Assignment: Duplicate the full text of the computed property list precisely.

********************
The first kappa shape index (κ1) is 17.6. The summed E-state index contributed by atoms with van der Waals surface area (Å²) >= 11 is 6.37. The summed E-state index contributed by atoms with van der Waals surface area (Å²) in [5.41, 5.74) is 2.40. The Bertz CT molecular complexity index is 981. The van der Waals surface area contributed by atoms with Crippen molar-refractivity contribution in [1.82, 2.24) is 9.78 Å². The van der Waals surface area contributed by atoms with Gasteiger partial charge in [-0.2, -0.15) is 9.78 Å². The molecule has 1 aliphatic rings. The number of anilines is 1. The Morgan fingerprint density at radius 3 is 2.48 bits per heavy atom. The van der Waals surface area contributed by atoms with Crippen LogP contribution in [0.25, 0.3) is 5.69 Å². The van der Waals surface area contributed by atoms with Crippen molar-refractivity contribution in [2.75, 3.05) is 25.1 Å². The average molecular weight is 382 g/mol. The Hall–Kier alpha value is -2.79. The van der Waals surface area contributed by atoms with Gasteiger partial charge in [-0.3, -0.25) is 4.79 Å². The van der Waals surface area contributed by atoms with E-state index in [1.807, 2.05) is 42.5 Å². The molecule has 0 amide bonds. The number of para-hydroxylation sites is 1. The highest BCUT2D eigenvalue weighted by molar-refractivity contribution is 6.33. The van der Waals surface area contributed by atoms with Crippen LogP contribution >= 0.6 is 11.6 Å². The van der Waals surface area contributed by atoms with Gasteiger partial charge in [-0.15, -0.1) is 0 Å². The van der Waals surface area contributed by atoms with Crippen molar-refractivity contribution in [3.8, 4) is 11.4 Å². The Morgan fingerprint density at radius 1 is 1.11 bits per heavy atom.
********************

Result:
The first kappa shape index (κ1) is 17.6. The summed E-state index contributed by atoms with van der Waals surface area (Å²) >= 11 is 6.37. The summed E-state index contributed by atoms with van der Waals surface area (Å²) in [5.41, 5.74) is 2.40. The Bertz CT molecular complexity index is 981. The van der Waals surface area contributed by atoms with Crippen molar-refractivity contribution in [1.82, 2.24) is 9.78 Å². The van der Waals surface area contributed by atoms with Gasteiger partial charge in [-0.2, -0.15) is 9.78 Å². The molecule has 1 aliphatic rings. The number of anilines is 1. The Morgan fingerprint density at radius 3 is 2.48 bits per heavy atom. The van der Waals surface area contributed by atoms with Crippen LogP contribution in [0.25, 0.3) is 5.69 Å². The van der Waals surface area contributed by atoms with Crippen molar-refractivity contribution in [2.75, 3.05) is 25.1 Å². The average molecular weight is 382 g/mol. The Hall–Kier alpha value is -2.79. The van der Waals surface area contributed by atoms with Gasteiger partial charge in [-0.3, -0.25) is 4.79 Å². The van der Waals surface area contributed by atoms with E-state index in [1.807, 2.05) is 42.5 Å². The molecule has 0 amide bonds. The number of para-hydroxylation sites is 1. The highest BCUT2D eigenvalue weighted by molar-refractivity contribution is 6.33. The van der Waals surface area contributed by atoms with Crippen LogP contribution >= 0.6 is 11.6 Å². The van der Waals surface area contributed by atoms with Gasteiger partial charge in [-0.15, -0.1) is 0 Å². The van der Waals surface area contributed by atoms with Crippen molar-refractivity contribution in [3.8, 4) is 11.4 Å². The Morgan fingerprint density at radius 1 is 1.11 bits per heavy atom.